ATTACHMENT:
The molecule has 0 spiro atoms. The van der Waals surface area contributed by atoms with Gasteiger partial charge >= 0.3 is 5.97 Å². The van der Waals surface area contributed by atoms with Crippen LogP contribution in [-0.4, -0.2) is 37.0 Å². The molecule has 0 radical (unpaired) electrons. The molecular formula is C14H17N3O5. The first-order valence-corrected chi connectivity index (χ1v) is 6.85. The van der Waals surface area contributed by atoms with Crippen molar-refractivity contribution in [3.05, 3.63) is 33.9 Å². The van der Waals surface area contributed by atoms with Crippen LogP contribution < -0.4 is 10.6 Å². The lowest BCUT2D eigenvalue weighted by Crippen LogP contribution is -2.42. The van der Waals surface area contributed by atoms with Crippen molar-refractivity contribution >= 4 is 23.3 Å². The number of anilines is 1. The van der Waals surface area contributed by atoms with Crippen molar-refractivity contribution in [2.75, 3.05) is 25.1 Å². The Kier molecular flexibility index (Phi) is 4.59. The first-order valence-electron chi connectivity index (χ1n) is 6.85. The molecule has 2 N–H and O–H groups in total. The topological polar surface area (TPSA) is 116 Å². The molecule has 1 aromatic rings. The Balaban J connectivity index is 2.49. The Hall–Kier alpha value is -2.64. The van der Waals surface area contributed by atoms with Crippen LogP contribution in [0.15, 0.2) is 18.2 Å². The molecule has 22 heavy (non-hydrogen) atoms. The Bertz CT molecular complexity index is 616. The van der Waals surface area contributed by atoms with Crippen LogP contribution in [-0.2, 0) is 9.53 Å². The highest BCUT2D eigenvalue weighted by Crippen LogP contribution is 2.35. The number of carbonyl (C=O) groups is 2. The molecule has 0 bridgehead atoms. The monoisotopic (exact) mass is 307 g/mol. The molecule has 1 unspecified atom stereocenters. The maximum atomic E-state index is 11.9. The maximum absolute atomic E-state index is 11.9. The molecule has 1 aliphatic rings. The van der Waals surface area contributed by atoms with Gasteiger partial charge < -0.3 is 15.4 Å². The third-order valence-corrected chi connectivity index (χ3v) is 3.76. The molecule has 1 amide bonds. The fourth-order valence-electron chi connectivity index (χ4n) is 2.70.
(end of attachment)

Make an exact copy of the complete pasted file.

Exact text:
The molecule has 0 spiro atoms. The van der Waals surface area contributed by atoms with Gasteiger partial charge >= 0.3 is 5.97 Å². The van der Waals surface area contributed by atoms with Crippen LogP contribution in [-0.4, -0.2) is 37.0 Å². The molecule has 0 radical (unpaired) electrons. The molecular formula is C14H17N3O5. The first-order valence-corrected chi connectivity index (χ1v) is 6.85. The van der Waals surface area contributed by atoms with Crippen molar-refractivity contribution in [3.05, 3.63) is 33.9 Å². The van der Waals surface area contributed by atoms with Crippen LogP contribution < -0.4 is 10.6 Å². The lowest BCUT2D eigenvalue weighted by Crippen LogP contribution is -2.42. The van der Waals surface area contributed by atoms with Crippen molar-refractivity contribution >= 4 is 23.3 Å². The number of anilines is 1. The van der Waals surface area contributed by atoms with Crippen molar-refractivity contribution in [2.75, 3.05) is 25.1 Å². The Kier molecular flexibility index (Phi) is 4.59. The first-order valence-electron chi connectivity index (χ1n) is 6.85. The molecule has 2 N–H and O–H groups in total. The topological polar surface area (TPSA) is 116 Å². The molecule has 1 aromatic rings. The Balaban J connectivity index is 2.49. The Hall–Kier alpha value is -2.64. The van der Waals surface area contributed by atoms with Crippen LogP contribution in [0.15, 0.2) is 18.2 Å². The molecule has 22 heavy (non-hydrogen) atoms. The Bertz CT molecular complexity index is 616. The van der Waals surface area contributed by atoms with Crippen LogP contribution in [-0.2, 0) is 9.53 Å². The highest BCUT2D eigenvalue weighted by Crippen LogP contribution is 2.35. The number of carbonyl (C=O) groups is 2. The molecule has 0 bridgehead atoms. The monoisotopic (exact) mass is 307 g/mol. The molecule has 1 unspecified atom stereocenters. The maximum atomic E-state index is 11.9. The maximum absolute atomic E-state index is 11.9. The molecule has 1 aliphatic rings. The van der Waals surface area contributed by atoms with Gasteiger partial charge < -0.3 is 15.4 Å². The third-order valence-corrected chi connectivity index (χ3v) is 3.76. The molecule has 1 amide bonds. The fourth-order valence-electron chi connectivity index (χ4n) is 2.70.